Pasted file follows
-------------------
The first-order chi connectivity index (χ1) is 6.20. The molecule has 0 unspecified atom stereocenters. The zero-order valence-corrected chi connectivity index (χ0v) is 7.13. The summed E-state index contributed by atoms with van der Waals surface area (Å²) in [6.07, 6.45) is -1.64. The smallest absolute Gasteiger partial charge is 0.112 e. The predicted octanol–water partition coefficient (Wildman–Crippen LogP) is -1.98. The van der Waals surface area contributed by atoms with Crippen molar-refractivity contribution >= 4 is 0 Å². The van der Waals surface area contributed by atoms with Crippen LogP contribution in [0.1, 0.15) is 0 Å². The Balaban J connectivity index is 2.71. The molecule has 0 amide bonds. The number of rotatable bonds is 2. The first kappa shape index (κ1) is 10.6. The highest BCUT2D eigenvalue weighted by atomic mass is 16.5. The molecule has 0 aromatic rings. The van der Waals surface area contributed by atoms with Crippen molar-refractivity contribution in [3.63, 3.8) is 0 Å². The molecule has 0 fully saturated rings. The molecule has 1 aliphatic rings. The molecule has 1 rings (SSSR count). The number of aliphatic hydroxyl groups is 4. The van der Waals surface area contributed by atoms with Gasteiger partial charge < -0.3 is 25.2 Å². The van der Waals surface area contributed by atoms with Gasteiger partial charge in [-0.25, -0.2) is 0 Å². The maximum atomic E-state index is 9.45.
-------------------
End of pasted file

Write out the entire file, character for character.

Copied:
The first-order chi connectivity index (χ1) is 6.20. The molecule has 0 unspecified atom stereocenters. The zero-order valence-corrected chi connectivity index (χ0v) is 7.13. The summed E-state index contributed by atoms with van der Waals surface area (Å²) in [6.07, 6.45) is -1.64. The smallest absolute Gasteiger partial charge is 0.112 e. The predicted octanol–water partition coefficient (Wildman–Crippen LogP) is -1.98. The van der Waals surface area contributed by atoms with Crippen molar-refractivity contribution >= 4 is 0 Å². The van der Waals surface area contributed by atoms with Crippen LogP contribution in [0.1, 0.15) is 0 Å². The Balaban J connectivity index is 2.71. The molecule has 0 amide bonds. The number of rotatable bonds is 2. The first kappa shape index (κ1) is 10.6. The highest BCUT2D eigenvalue weighted by atomic mass is 16.5. The molecule has 0 aromatic rings. The van der Waals surface area contributed by atoms with Crippen molar-refractivity contribution in [3.63, 3.8) is 0 Å². The molecule has 0 fully saturated rings. The molecule has 1 aliphatic rings. The molecule has 1 rings (SSSR count). The number of aliphatic hydroxyl groups is 4. The van der Waals surface area contributed by atoms with Gasteiger partial charge < -0.3 is 25.2 Å². The van der Waals surface area contributed by atoms with Gasteiger partial charge in [-0.25, -0.2) is 0 Å². The maximum atomic E-state index is 9.45.